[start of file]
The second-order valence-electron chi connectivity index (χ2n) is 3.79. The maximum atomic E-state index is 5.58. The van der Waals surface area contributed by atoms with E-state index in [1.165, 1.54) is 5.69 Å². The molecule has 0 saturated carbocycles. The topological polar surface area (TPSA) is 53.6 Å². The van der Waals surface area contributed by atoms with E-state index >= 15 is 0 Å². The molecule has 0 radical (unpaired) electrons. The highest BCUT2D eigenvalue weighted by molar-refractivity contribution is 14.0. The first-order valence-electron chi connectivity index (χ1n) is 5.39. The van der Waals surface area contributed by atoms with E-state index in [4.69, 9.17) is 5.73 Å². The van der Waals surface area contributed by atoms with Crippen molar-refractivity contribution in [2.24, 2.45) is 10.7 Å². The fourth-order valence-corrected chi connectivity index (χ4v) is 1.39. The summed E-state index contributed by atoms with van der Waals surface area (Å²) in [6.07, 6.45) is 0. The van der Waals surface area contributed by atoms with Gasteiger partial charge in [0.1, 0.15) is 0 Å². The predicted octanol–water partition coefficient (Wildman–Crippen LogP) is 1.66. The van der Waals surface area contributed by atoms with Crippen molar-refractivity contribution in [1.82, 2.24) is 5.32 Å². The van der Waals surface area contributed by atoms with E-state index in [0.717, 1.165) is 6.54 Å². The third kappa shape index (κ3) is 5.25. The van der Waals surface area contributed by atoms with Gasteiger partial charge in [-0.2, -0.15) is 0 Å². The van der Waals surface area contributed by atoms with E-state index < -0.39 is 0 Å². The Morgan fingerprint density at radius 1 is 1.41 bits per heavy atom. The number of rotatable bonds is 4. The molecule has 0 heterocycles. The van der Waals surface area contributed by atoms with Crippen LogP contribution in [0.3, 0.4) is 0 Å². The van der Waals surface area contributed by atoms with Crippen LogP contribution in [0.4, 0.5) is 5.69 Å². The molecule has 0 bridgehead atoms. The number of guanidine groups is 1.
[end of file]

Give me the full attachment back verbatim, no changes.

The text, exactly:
The second-order valence-electron chi connectivity index (χ2n) is 3.79. The maximum atomic E-state index is 5.58. The van der Waals surface area contributed by atoms with E-state index in [1.165, 1.54) is 5.69 Å². The molecule has 0 saturated carbocycles. The topological polar surface area (TPSA) is 53.6 Å². The van der Waals surface area contributed by atoms with E-state index >= 15 is 0 Å². The molecule has 0 radical (unpaired) electrons. The highest BCUT2D eigenvalue weighted by molar-refractivity contribution is 14.0. The first-order valence-electron chi connectivity index (χ1n) is 5.39. The van der Waals surface area contributed by atoms with E-state index in [4.69, 9.17) is 5.73 Å². The van der Waals surface area contributed by atoms with Crippen molar-refractivity contribution in [2.24, 2.45) is 10.7 Å². The fourth-order valence-corrected chi connectivity index (χ4v) is 1.39. The summed E-state index contributed by atoms with van der Waals surface area (Å²) in [6.07, 6.45) is 0. The van der Waals surface area contributed by atoms with Gasteiger partial charge in [0.1, 0.15) is 0 Å². The predicted octanol–water partition coefficient (Wildman–Crippen LogP) is 1.66. The van der Waals surface area contributed by atoms with Crippen molar-refractivity contribution in [1.82, 2.24) is 5.32 Å². The van der Waals surface area contributed by atoms with E-state index in [0.717, 1.165) is 6.54 Å². The third kappa shape index (κ3) is 5.25. The van der Waals surface area contributed by atoms with Gasteiger partial charge in [-0.2, -0.15) is 0 Å². The van der Waals surface area contributed by atoms with E-state index < -0.39 is 0 Å². The Morgan fingerprint density at radius 1 is 1.41 bits per heavy atom. The number of rotatable bonds is 4. The molecule has 0 heterocycles. The van der Waals surface area contributed by atoms with Crippen LogP contribution in [0.3, 0.4) is 0 Å². The van der Waals surface area contributed by atoms with Crippen LogP contribution in [0.4, 0.5) is 5.69 Å². The molecule has 0 bridgehead atoms. The number of guanidine groups is 1.